Original question from Quora:

What should be my next step to become better programmer?

I’m 22 selfprogrammer developer. my current skill set is basic of OOP (inheritance, encapsulation) etc. Mainly programming in PHP, JS. Should I start learning Design Patterns or something more important?

My Answer:

Disclaimer: PHP and JS are totally fine. You don’t need to learn a language for the sake of learning a new language. Ignore those who tell you otherwise.

Now, the real answer:

First of all, don’t fall into the trap that book learning and skill are related. They mostly aren’t.

Here is what I mean…

For a while I worked in the Computer Science department doing grant projects and some of my coworkers had masters degrees in comp sci and so on.

The developers with highest level degrees were horrible programmers. Seriously, they couldn’t code their way out of a paper bag (why would you try to do that anyway?) and everything they did took a lot longer than it should.

This is not a knock on them as individuals at all. I loved working with them, but their code wasn’t very good.

At the same time, the best programmers I’ve ever worked with had limited formal education. They had something far more useful…

The best programmers I’ve ever met are what I would call “builders”. They always were building something. Even when they weren’t coding, they were usually building something without code - like wood tables or renovating their bathroom or something like that.

The way they learned how to code was they had something they wanted to build with code so they just sort of figured it out. Over time they learned things as they became useful - languages, patterns, frameworks, databases, etc.

But the key point is they learned it as they were useful, not just for the sake of learning.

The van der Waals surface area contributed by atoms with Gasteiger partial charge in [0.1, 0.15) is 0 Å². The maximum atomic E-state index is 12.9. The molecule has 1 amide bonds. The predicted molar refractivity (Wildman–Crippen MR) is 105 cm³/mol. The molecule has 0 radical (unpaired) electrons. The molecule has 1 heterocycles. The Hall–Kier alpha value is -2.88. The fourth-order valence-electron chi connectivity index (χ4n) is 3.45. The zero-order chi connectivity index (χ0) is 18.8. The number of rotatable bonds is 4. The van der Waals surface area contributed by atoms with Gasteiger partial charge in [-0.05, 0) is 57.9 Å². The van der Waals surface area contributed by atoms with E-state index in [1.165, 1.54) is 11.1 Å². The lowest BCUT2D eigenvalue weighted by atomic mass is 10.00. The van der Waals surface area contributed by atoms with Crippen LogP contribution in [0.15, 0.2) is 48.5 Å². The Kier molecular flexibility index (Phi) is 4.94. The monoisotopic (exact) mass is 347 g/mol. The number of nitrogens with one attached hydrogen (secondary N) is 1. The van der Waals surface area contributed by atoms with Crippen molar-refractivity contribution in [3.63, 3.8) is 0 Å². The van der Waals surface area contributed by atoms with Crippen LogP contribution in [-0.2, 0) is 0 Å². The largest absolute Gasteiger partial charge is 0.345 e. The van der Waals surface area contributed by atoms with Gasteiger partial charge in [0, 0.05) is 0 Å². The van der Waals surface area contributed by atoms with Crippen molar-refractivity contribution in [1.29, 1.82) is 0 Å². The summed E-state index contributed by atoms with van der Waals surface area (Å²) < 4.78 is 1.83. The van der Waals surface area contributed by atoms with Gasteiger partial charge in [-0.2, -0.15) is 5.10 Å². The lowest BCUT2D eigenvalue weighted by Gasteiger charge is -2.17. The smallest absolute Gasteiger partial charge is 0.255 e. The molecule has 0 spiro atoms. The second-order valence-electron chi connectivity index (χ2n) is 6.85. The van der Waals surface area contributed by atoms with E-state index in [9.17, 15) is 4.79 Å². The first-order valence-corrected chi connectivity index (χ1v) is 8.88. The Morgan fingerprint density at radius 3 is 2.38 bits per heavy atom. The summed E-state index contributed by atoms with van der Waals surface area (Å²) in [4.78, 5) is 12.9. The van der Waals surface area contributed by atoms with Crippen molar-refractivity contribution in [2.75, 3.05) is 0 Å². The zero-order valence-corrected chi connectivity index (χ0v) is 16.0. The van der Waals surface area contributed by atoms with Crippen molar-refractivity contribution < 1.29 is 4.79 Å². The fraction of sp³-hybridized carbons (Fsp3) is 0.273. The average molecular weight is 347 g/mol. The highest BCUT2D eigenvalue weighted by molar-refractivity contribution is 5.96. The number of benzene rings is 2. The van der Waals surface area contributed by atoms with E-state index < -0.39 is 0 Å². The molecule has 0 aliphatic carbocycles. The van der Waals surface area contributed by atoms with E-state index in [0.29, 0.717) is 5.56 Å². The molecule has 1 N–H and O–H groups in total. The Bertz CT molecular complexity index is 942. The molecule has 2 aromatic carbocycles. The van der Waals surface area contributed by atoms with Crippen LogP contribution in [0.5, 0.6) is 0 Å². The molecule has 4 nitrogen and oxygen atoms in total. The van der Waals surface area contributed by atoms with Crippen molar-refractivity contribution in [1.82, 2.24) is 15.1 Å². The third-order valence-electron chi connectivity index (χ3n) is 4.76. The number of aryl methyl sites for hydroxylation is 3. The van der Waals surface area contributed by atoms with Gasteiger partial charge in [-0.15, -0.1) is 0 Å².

And the reason they became the best programmers is because by building constantly they got far more practice than those who sought high level degrees.

I’ve seen this in my own programming. The way I learn best is by building new things and only learning new things when it suits a problem I’m trying to solve. At the same time, I always have something I’m building or working on, so there is always a need to learn in the context of the need to build.

Learning without context doesn’t give you enough drive or desire to become truly great at what you want to do. If instead you have a significant ulterior motive - the desire to build something cool, putting the effort into learning new things is easy. That’s just the sacrifice you make to get what you want.

The way you develop skill is by practicing and perfecting the skill. So find a motivation to practice your skill every day. People I call “builders” tend to do this naturally, so follow their example.

Always have something you are building.

So, my question to you is, what are you going to build next?

-Brian

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